Maintain TracFone’s existing MVNO agreements to serve customers outside Verizon’s network coverage (including Puerto Rico, and maintain existing TracFone rate plans for new and existing customers for three years;
Maintain an exclusive, toll-free customer service line for customer transition;
Conduct outreach, advertise, and display all plans on a dedicated website;
Notify customers at least twice before they are transitioned to Verizon’s network;
Offer a free, compatible device or SIM in certain circumstances where Lifeline customers are being required to transition to Verizon’s network;
Extend its 60-day unlocking period to all 700 MHz C Block devices purchased from TracFone after closing and activated on the Verizon network;
Provide notice to affected TracFone customers of its unlocking policy;
Provide MVNOs that have current contracts with Verizon an option to extend, subject to certain limitations specified in the order, their existing MVNO wholesale agreements, on the same terms and conditions, on a month-to-month basis until three years after the transaction closes;
Submit publicly available semi-annual reports describing its compliance that includes information regarding Lifeline and non-Lifeline customers for seven years;
Pay for and retain both an internal company compliance officer and an independent compliance officer to ensure compliance with these commitments for seven and a half years; and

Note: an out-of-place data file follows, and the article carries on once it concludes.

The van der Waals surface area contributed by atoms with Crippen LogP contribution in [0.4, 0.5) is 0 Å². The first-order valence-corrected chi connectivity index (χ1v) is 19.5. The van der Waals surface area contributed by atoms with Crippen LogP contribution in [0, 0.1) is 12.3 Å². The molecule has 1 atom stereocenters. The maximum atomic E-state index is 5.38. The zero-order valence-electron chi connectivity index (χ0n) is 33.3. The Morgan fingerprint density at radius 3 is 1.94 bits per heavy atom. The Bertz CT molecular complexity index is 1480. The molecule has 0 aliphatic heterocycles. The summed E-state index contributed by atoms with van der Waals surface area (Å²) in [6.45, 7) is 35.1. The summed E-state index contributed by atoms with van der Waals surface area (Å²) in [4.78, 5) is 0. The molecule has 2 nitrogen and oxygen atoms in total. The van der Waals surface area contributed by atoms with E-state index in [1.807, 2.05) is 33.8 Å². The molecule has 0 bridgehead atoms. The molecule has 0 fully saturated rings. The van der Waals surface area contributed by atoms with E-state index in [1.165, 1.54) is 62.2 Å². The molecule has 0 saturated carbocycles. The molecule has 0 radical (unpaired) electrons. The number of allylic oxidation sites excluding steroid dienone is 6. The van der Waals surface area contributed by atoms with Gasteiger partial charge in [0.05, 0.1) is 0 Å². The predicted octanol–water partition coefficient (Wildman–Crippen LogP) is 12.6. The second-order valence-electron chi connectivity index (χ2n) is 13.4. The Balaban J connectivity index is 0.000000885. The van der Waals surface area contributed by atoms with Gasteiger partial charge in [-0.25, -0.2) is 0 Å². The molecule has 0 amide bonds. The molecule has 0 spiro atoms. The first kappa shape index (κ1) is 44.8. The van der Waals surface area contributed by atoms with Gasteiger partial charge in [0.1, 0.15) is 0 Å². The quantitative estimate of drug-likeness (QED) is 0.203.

Assume liability for forfeitures, restitution, or other obligations that may be imposed by the Commission or the Universal Service Administrative Company (USAC) on TracFone. In addition, Verizon will comply with any agreements with the Commission or USAC, including following any compliance plans, or other obligations, agreed to by TracFone, its subsidiaries, or any successors or assigns.
AT&T and Verizon Communications have agreed to delay by a month the commercial launch of their C-band wireless service pending an assessment of any effect on aviation safety. Both carriers had planned to launch their C-Band networks in early December, but have postponed deployment until early January.
The Federal Aviation Administration (FAA) and the FCC said in a joint statement they would “continue to coordinate closely to ensure that the United States keeps pace with the rest of the world in deploying next-generation communications technologies safely and without undue delay.”
Both carriers agreed they would delay deployment at the Transportation Department’s request. AT&T said it would “continue to work in good faith with the FCC and the FAA to understand the FAA’s asserted co-existence concerns. It is critical that these discussions be informed by the science and the data.”
In August, just a few months before the C-Band spectrum was scheduled to be put to use commercially, aviation groups started pressing the FCC to halt the auction of that spectrum until more research on the effects of 5G operations in the C-Band can be understood and aviation groups can improve the resilience of future radar altimeter designs. Verizon, AT&T and T-Mobile have collectively spent more than $100 billion on C-band spectrum licenses for 5G so far this year.